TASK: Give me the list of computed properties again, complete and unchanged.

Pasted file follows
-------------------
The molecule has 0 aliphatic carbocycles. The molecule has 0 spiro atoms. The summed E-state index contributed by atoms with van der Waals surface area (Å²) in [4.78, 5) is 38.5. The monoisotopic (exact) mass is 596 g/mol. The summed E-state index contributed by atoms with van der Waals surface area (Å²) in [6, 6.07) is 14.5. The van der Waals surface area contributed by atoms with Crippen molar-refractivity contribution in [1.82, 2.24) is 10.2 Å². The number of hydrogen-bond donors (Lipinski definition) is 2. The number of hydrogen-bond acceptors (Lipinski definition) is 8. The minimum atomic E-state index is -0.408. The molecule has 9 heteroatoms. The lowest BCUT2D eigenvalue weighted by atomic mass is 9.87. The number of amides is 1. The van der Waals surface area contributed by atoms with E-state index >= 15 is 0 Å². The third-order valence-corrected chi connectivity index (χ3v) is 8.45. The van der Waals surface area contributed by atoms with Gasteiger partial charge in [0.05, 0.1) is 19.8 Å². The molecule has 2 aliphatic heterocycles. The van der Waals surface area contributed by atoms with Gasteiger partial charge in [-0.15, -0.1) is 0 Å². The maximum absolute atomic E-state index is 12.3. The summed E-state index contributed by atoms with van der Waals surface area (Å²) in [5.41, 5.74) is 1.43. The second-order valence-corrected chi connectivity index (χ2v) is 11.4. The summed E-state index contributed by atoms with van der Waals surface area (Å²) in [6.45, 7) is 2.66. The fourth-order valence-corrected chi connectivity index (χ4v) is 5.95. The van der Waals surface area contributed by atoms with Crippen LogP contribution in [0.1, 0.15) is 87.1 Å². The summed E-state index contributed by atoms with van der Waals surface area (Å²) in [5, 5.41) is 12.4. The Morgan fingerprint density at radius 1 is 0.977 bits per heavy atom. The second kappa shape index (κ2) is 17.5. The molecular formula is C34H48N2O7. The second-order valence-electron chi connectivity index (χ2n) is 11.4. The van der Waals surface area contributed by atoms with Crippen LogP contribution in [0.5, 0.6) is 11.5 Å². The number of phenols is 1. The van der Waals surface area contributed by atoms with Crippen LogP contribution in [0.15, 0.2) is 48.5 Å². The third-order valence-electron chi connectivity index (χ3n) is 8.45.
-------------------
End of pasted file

The molecule has 0 aliphatic carbocycles. The molecule has 0 spiro atoms. The summed E-state index contributed by atoms with van der Waals surface area (Å²) in [4.78, 5) is 38.5. The monoisotopic (exact) mass is 596 g/mol. The summed E-state index contributed by atoms with van der Waals surface area (Å²) in [6, 6.07) is 14.5. The van der Waals surface area contributed by atoms with Crippen molar-refractivity contribution in [1.82, 2.24) is 10.2 Å². The number of hydrogen-bond donors (Lipinski definition) is 2. The number of hydrogen-bond acceptors (Lipinski definition) is 8. The minimum atomic E-state index is -0.408. The molecule has 9 heteroatoms. The lowest BCUT2D eigenvalue weighted by atomic mass is 9.87. The number of amides is 1. The van der Waals surface area contributed by atoms with E-state index >= 15 is 0 Å². The third-order valence-corrected chi connectivity index (χ3v) is 8.45. The van der Waals surface area contributed by atoms with Gasteiger partial charge in [0.05, 0.1) is 19.8 Å². The molecule has 2 aliphatic heterocycles. The van der Waals surface area contributed by atoms with Gasteiger partial charge in [-0.15, -0.1) is 0 Å². The maximum absolute atomic E-state index is 12.3. The summed E-state index contributed by atoms with van der Waals surface area (Å²) in [5.41, 5.74) is 1.43. The second-order valence-corrected chi connectivity index (χ2v) is 11.4. The summed E-state index contributed by atoms with van der Waals surface area (Å²) in [6.45, 7) is 2.66. The fourth-order valence-corrected chi connectivity index (χ4v) is 5.95. The van der Waals surface area contributed by atoms with Crippen LogP contribution in [0.1, 0.15) is 87.1 Å². The summed E-state index contributed by atoms with van der Waals surface area (Å²) in [5, 5.41) is 12.4. The Morgan fingerprint density at radius 1 is 0.977 bits per heavy atom. The second kappa shape index (κ2) is 17.5. The molecular formula is C34H48N2O7. The second-order valence-electron chi connectivity index (χ2n) is 11.4. The van der Waals surface area contributed by atoms with Crippen LogP contribution in [0.5, 0.6) is 11.5 Å². The number of phenols is 1. The van der Waals surface area contributed by atoms with Crippen LogP contribution in [0.15, 0.2) is 48.5 Å². The third-order valence-electron chi connectivity index (χ3n) is 8.45.